Ash vs Evil Dead: Brujo review

Ash vs Evil Dead is now playing with elements of the franchise mythology that we never expected.

This Ash vs Evil Dead review contains spoilers.

Ash vs Evil Dead Season 1 Episode 3

If you think about it, Evil Dead is a wild card amongst all the other horror movie franchises. It’s not just because of the reasons we discussed last time (like the way each film manages to be both different and the same), but also because of a more obvious, distinctive factor: the hero is the icon, not the villain. The Freddy Kruegers and Pinheads and the cute little Jigsaw puppets on the bikes are usually the mascots for splatter flicks, not Nancies or Kirsties or Carey Elwes-es.

True, the Necronomicon and the zombie stuff are recognizable in their own right, but it’s not what you remember the Evil Dead film series for. You remember them for Ash, the genre’s first cult anti-hero.

Which is interesting, isn’t it? Because if the horror genre is a poetic translation of whatever goes terribly wrong in the world, the symbols used in them represent atrocity. This is why Jason and Michael Myers aren’t exactly cuddly, even if you make cute little anime drawings of them doing adorable things like eating french toast or playing with tiny unicorns. So what does that mean for Ash as a figure, then?

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If it was up to most of the characters in the Evil Dead universe, Ash would be a bad guy no matter how much good he does. Sadly, their arguments are valid, as his carelessness is the ultimate danger here, as is his ignorance. But as the omniscient audience, so are ours – we know when he’s being misunderstood, and when he’s just being a jerk. We’re always a few steps ahead of the supporting characters because we’ve witnessed what Ash has witnessed, and that solidifies our relationship. The television medium’s storytelling bread and butter is character development, so Ash vs Evil Dead is becoming more of a character study for Ash than anything else.

It’s putting him on trial in a way. And that’s groovy.

If “Books from Beyond” was reminiscent of Buffy, then “Brujo” bears resemblance to an episode of Angel. It seems like the kind of story that show would tell – going on a side quest to speak with a mystic who takes our hero on a journey of self-reflection peppered with some foreshadowing here and there (actually, fine, Buffy did that, too). This is something that Angel did not just to add some flavor to whatever season long masterplan it was in the middle of, but also to deconstruct the main protagonist’s internal conflict for us to analyze and ultimately relate to.

It’s an act of storytelling intimacy, kind of like narrative foreplay. What makes it so successful is that it gives us a cathartic spiritual feeling ourselves, like we went on our own journey. And Angel was always all about the journey, no matter where it was at in its run. As is Supernatural, its spiritual nephew.

So, it seems, is Ash vs Evil Dead.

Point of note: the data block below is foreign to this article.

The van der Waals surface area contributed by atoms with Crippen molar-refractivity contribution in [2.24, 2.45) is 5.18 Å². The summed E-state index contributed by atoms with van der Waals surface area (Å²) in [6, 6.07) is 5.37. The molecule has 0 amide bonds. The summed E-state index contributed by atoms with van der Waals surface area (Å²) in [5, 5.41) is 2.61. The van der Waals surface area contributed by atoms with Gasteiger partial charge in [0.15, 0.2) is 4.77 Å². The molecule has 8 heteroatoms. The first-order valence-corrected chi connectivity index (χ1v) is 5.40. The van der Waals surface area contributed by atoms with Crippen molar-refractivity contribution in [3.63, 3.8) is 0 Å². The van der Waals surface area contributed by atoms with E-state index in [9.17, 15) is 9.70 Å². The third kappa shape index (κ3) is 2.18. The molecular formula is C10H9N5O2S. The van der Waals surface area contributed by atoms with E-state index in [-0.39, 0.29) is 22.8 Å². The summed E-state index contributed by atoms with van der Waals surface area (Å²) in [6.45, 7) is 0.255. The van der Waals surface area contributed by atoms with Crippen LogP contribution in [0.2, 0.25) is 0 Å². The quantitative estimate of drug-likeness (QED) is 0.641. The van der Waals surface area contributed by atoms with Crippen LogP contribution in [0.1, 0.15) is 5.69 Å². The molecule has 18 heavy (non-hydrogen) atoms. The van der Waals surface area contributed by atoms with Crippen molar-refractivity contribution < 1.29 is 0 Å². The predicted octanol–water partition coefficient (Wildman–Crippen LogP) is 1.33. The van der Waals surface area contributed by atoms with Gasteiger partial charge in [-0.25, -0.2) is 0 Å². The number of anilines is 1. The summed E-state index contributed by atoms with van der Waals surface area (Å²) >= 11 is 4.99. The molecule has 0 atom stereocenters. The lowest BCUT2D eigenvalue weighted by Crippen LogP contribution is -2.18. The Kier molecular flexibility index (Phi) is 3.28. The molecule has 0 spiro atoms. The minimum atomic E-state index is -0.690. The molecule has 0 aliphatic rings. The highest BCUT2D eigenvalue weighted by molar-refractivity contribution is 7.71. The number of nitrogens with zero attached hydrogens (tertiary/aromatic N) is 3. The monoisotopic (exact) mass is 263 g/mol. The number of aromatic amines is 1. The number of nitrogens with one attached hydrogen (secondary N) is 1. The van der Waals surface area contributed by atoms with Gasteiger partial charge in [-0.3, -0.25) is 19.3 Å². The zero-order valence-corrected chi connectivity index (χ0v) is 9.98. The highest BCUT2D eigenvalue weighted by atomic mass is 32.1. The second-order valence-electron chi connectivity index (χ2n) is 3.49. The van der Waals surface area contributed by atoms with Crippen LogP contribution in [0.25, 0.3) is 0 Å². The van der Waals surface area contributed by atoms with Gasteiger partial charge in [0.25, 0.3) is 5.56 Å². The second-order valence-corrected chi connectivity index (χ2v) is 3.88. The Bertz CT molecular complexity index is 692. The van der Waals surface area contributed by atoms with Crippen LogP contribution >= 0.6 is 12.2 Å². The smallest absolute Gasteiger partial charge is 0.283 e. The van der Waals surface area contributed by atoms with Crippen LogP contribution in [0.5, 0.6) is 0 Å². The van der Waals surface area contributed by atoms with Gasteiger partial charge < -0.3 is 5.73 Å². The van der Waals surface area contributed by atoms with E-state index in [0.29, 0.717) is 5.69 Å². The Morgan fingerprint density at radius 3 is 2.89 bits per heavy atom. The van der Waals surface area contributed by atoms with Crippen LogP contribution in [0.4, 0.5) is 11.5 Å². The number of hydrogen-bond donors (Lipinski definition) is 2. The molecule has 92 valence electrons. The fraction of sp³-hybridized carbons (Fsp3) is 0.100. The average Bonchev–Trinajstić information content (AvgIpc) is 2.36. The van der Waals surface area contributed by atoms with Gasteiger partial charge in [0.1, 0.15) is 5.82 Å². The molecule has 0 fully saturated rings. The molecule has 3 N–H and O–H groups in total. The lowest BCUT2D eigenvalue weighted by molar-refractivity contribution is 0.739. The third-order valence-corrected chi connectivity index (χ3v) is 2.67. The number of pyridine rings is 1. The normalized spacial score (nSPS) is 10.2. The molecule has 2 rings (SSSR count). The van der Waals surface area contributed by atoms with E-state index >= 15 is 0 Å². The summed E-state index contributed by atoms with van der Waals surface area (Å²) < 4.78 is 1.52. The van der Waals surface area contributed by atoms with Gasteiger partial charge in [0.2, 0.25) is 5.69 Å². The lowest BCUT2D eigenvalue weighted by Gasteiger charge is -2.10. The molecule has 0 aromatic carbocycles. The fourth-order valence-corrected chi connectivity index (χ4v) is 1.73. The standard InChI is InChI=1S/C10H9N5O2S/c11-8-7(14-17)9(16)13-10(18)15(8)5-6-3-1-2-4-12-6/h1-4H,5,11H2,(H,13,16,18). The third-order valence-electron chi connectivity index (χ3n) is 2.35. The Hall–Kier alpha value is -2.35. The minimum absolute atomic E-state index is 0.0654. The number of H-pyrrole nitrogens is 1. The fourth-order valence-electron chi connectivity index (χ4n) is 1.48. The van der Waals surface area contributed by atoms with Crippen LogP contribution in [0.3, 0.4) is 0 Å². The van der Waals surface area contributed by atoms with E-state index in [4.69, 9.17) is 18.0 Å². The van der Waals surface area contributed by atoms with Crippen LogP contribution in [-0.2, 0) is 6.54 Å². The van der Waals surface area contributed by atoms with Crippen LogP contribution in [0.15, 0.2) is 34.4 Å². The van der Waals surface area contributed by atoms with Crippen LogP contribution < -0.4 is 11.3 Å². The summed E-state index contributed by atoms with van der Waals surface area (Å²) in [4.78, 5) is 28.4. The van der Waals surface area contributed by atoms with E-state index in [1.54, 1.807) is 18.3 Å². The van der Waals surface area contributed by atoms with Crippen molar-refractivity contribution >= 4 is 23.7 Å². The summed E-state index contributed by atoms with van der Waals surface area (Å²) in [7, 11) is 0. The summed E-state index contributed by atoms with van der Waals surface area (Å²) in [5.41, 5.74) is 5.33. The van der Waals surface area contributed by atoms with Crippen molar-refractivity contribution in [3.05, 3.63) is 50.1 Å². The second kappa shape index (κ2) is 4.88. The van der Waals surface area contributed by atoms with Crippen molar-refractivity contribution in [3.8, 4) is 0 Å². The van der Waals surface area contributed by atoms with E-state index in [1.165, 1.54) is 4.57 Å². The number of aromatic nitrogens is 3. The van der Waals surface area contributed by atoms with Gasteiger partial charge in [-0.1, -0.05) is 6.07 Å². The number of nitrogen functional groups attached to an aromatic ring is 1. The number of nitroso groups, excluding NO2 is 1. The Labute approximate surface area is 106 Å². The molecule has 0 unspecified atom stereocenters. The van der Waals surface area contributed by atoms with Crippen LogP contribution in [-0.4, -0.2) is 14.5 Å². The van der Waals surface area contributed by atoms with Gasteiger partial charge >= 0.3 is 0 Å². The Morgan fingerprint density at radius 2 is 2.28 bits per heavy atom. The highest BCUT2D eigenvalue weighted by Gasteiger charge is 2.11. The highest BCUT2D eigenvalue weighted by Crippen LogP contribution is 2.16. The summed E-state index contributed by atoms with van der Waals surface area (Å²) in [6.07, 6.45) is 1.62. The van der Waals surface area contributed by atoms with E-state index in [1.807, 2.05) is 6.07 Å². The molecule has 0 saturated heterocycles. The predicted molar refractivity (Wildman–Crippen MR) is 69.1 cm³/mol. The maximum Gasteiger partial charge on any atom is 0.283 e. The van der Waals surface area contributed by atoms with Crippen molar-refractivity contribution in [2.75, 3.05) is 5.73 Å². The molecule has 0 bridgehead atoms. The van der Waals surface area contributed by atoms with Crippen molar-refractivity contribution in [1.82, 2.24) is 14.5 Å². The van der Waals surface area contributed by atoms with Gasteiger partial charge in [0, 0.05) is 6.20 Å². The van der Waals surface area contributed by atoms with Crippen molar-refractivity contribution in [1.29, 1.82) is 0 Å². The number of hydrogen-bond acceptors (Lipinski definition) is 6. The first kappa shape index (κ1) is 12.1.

Each episode thus far has been just another footstep on the road to some bigger conflict we know is coming, but are curious as to why it is stalled now. We know how fast the evil moves. We see that it follows Ash around wherever he goes. Why doesn’t it just overtake him already? Why didn’t harass him more at the book shop? They were opening up a portal to it, after all.

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I mean, what’s the deal, evil? Why you not evil enough?   

While we’re on this topic, I’m going to get real here: It’s hard to make a car chase believable when you know there’s a huge camper trailer involved. Especially if the vehicle in pursuit is chained to it. I know that the “rushing evil” has a long history of being out run by various slowly moving people, so I shouldn’t care, should I? Yet I do, and the whole scene isn’t as tense as it pretends to be. Which is frustrating, since it’s technically a historical moment, as we finally get to see what the evil actually looks like – and it’s basically the smoke monster from Lost. Huh. Go figure.

We also find out that Ash has nitrous hooked up to his car. It’s a fun detail, and I dig how it reaffirms the “saturday morning of the damned” nature of this series all of a sudden. Army of Darkness pretty much retconned Evil Dead into a Looney Tunes reality full of deus ex machinas that never made sense. Looks like Ash vs Evil Dead decided it was time to go back to that well, because what I’m about to bring up next is a plot thread that was lifted straight out of AoD and grafted onto this episode. One that didn’t seem to bother me in the film as much as it does here. One that’s pretty hard to swallow.

I’m talking about friggin’ Pablo making Ash a new friggin’ hand.

How? How do you make a new, fully-functional prosthetic hand out of used video game parts you found in your closet? How do you get it to work as a replacement hand? How do you connect your nerves to it? How do you build a functioning prototype in an hour or less? How?! I’m serious. Please explain.